Fourth, if the address on file with the District is not valid or otherwise relevant, the school may rely upon the direction of the parent who enrolled the student.

    1. Give the school written permission if they want a stepparent who is not the legal guardian of the child to have information about the child or sign forms related to the child. Permission must be submitted to the school every year.
    2. Be prepared to pay for any damage done to School Board property by their child. If payment is not made and the amount is substantial, the principal will send the matter to the Superintendent.
    3. Pay for lost or damaged books or other teaching materials. Failure to pay may mean that no other books or materials will be given to their child, their child will not be able to participate in extra-curricular activities, or their child will be required to pay the debt through community service at the school. The principal will make those decisions.
    4. Adhere to school developed, on-site traffic plans for vehicles when bringing students to school or picking them up after school, and encourage their children if they are walkers and bicyclists to follow safety rules and use pedestrian-safety features where available.

    Student Rights (Policy 5500.02)

    In General

    To District students, a student has a right to an education, regardless of his/her race, color, creed, religion, sex, marital status, heritage, age, disability, or sexual orientation. Some of a student’s basic rights include the right to:

    1. Learn
    2. Disagree
    3. Petition
    4. Freedom of expression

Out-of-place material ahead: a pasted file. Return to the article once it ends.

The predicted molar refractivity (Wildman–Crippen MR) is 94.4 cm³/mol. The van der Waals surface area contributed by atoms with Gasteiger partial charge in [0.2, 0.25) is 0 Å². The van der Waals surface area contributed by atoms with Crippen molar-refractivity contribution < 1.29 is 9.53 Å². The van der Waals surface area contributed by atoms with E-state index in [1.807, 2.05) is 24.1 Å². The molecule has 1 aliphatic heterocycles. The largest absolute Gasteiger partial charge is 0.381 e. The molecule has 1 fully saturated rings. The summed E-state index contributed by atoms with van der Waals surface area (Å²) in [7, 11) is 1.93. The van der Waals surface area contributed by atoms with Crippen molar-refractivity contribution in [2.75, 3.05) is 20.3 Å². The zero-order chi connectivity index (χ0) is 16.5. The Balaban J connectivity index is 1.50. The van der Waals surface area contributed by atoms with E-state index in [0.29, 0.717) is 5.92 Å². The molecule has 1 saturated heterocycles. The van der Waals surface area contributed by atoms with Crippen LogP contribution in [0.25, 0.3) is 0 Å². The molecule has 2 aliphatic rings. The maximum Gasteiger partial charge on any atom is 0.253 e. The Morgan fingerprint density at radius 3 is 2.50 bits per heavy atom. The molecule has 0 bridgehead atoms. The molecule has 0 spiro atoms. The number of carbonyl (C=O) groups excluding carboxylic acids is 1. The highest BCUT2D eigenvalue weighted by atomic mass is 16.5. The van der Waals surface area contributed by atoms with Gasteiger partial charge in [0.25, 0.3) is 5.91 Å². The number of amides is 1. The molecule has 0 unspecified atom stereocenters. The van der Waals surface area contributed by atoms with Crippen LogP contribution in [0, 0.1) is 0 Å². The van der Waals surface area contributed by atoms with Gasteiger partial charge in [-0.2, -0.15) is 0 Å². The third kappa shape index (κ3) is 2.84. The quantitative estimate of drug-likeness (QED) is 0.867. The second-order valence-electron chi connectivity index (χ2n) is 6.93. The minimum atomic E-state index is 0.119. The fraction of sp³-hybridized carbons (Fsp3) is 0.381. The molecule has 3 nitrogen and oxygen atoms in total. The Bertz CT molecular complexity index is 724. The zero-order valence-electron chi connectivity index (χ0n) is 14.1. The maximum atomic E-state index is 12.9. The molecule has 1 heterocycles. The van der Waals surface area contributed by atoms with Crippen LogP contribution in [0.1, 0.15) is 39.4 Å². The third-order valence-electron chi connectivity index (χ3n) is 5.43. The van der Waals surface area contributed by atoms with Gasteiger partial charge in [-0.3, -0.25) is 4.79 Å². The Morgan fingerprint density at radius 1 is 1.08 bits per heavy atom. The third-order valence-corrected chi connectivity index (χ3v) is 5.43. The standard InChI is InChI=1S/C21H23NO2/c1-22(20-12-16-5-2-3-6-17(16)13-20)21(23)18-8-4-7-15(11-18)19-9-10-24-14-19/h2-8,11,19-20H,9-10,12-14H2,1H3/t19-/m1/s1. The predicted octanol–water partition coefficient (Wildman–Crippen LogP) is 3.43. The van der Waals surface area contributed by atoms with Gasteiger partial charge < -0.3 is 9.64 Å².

5. Publish
    6. Assembly
    7. Privacy

    A student’s exercise of these rights must conform to the Code of Student Conduct. Things a student cannot do include:

    1. violate the rights of others;
    2. disrupt the classroom;
    3. disrupt the operation of the school;
    4. bring drugs, weapons, or contraband to school.


    First Amendment Freedom of Expression

    The United States Supreme Court ruled in 1969 that public school students do not leave their constitutional right to freedom of expression at the schoolhouse gate. A student has a right to freedom of expression; however, when a student exercises that right, the student must do so in a responsible manner that does not cause a disruption of the school or a school activity. A principal may impose reasonable time, place and manner restrictions on your exercise of First Amendment freedom of expression when there is evidence of imminent disruption of the school.

    Searches and Seizures

    A student’s locker, vehicle, purse, backpack, and other personal possessions can be searched if there is a reasonable suspicion that any of them contain drugs, weapons, contraband or other items not permitted on campus. Trained sniff-screening dogs are allowed in the schools to prevent drugs and weapons at school. The routine checks by the dogs are not considered a search by law. They are safety preventions to give students a safe and healthy school in which to learn.

    Sororities, Fraternities & Secret Societies

    These organizations are not allowed in schools. A student cannot participate or join in any type of initiation to such organizations.

    Student Responsibilities (Policy 5500.03)

    To be successful and to help maintain an orderly learning environment, the student should:

    1. attend school each day;
    2. arrive on time;
    3. be prepared with proper materials and supplies;
    4. keep a planner/agenda;
    5. complete all assignments including homework to the best of his/her ability and on time;
    6. dress appropriately;
    7. be tolerant of and respectful to self and others;
    8. see teachers about makeup work and complete it in a timely manner;
    9. contact the principal, assistant principal, guidance counselor, teacher, or peer tutor regarding conflicts or concerns;
    10. set goals for success;
    11. get enough sleep;
    12. set responsible working hours outside of school.
    13. upon request, will properly identify him/herself to staff.

    A student must participate in school crisis plan activities, practices and emergency drills, such as lock-down and fire drills. (Failure to meet these requirements may lead to disciplinary action.)

    If a school uses I.D. cards, students will follow school guidelines related to the card.

    A student living alone or away from home is subject to the same policies as all other students.